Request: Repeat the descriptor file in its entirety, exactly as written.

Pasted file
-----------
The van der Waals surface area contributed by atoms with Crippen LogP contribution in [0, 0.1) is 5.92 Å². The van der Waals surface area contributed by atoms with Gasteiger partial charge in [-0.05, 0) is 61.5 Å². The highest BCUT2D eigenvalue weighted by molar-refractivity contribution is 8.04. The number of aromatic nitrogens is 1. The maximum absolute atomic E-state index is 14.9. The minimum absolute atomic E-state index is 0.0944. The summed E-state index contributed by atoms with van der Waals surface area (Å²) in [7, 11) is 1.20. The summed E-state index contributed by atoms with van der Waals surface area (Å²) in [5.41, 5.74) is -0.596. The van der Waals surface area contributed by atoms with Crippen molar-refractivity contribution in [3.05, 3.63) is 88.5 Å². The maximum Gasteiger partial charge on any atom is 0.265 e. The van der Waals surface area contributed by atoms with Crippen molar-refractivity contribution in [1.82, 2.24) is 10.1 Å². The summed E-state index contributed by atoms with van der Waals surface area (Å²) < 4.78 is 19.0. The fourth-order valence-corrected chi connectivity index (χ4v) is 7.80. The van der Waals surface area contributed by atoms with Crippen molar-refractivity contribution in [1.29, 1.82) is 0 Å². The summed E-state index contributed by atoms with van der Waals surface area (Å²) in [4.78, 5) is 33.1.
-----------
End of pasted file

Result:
The van der Waals surface area contributed by atoms with Crippen LogP contribution in [0, 0.1) is 5.92 Å². The van der Waals surface area contributed by atoms with Gasteiger partial charge in [-0.05, 0) is 61.5 Å². The highest BCUT2D eigenvalue weighted by molar-refractivity contribution is 8.04. The number of aromatic nitrogens is 1. The maximum absolute atomic E-state index is 14.9. The minimum absolute atomic E-state index is 0.0944. The summed E-state index contributed by atoms with van der Waals surface area (Å²) in [7, 11) is 1.20. The summed E-state index contributed by atoms with van der Waals surface area (Å²) in [5.41, 5.74) is -0.596. The van der Waals surface area contributed by atoms with Crippen molar-refractivity contribution in [3.05, 3.63) is 88.5 Å². The maximum Gasteiger partial charge on any atom is 0.265 e. The van der Waals surface area contributed by atoms with Crippen molar-refractivity contribution in [1.82, 2.24) is 10.1 Å². The summed E-state index contributed by atoms with van der Waals surface area (Å²) < 4.78 is 19.0. The fourth-order valence-corrected chi connectivity index (χ4v) is 7.80. The van der Waals surface area contributed by atoms with Crippen molar-refractivity contribution in [1.29, 1.82) is 0 Å². The summed E-state index contributed by atoms with van der Waals surface area (Å²) in [4.78, 5) is 33.1.